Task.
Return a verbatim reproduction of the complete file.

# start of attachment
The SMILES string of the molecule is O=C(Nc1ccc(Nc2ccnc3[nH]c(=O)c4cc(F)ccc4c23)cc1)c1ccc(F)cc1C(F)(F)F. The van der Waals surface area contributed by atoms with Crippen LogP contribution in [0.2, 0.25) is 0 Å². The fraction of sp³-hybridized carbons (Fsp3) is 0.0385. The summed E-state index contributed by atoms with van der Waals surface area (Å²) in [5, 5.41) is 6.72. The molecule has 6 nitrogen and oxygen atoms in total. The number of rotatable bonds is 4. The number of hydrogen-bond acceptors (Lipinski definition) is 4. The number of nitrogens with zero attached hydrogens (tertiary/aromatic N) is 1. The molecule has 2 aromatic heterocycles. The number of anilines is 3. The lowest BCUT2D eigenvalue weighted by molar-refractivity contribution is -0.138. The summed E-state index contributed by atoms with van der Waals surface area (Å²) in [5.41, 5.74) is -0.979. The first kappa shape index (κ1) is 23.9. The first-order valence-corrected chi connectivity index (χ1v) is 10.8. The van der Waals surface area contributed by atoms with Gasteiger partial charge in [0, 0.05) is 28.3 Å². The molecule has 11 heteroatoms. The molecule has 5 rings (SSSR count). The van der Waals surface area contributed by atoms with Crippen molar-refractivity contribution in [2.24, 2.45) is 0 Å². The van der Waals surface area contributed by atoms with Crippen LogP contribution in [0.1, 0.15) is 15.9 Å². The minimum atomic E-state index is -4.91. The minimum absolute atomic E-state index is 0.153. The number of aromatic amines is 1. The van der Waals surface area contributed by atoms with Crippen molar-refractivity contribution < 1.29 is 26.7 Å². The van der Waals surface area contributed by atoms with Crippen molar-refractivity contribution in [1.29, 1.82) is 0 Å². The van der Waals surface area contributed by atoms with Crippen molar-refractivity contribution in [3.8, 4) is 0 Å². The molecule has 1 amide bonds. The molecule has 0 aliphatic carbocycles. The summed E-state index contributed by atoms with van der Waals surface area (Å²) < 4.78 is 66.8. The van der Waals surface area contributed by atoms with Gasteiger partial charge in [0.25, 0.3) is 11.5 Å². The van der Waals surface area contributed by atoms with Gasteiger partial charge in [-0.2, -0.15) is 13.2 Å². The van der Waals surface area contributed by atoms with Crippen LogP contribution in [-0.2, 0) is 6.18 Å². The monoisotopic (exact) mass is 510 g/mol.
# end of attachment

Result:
The SMILES string of the molecule is O=C(Nc1ccc(Nc2ccnc3[nH]c(=O)c4cc(F)ccc4c23)cc1)c1ccc(F)cc1C(F)(F)F. The van der Waals surface area contributed by atoms with Crippen LogP contribution in [0.2, 0.25) is 0 Å². The fraction of sp³-hybridized carbons (Fsp3) is 0.0385. The summed E-state index contributed by atoms with van der Waals surface area (Å²) in [5, 5.41) is 6.72. The molecule has 6 nitrogen and oxygen atoms in total. The number of rotatable bonds is 4. The number of hydrogen-bond acceptors (Lipinski definition) is 4. The number of nitrogens with zero attached hydrogens (tertiary/aromatic N) is 1. The molecule has 2 aromatic heterocycles. The number of anilines is 3. The lowest BCUT2D eigenvalue weighted by molar-refractivity contribution is -0.138. The summed E-state index contributed by atoms with van der Waals surface area (Å²) in [5.41, 5.74) is -0.979. The first kappa shape index (κ1) is 23.9. The first-order valence-corrected chi connectivity index (χ1v) is 10.8. The van der Waals surface area contributed by atoms with Gasteiger partial charge in [0, 0.05) is 28.3 Å². The molecule has 11 heteroatoms. The molecule has 5 rings (SSSR count). The van der Waals surface area contributed by atoms with Crippen molar-refractivity contribution in [2.24, 2.45) is 0 Å². The van der Waals surface area contributed by atoms with Crippen LogP contribution in [0.1, 0.15) is 15.9 Å². The minimum atomic E-state index is -4.91. The minimum absolute atomic E-state index is 0.153. The number of aromatic amines is 1. The van der Waals surface area contributed by atoms with Crippen molar-refractivity contribution < 1.29 is 26.7 Å². The van der Waals surface area contributed by atoms with Crippen molar-refractivity contribution in [1.29, 1.82) is 0 Å². The van der Waals surface area contributed by atoms with Crippen molar-refractivity contribution in [3.8, 4) is 0 Å². The molecule has 1 amide bonds. The molecule has 0 aliphatic carbocycles. The summed E-state index contributed by atoms with van der Waals surface area (Å²) < 4.78 is 66.8. The van der Waals surface area contributed by atoms with Gasteiger partial charge in [0.25, 0.3) is 11.5 Å². The van der Waals surface area contributed by atoms with Gasteiger partial charge in [-0.2, -0.15) is 13.2 Å². The van der Waals surface area contributed by atoms with Crippen LogP contribution in [-0.2, 0) is 6.18 Å². The monoisotopic (exact) mass is 510 g/mol.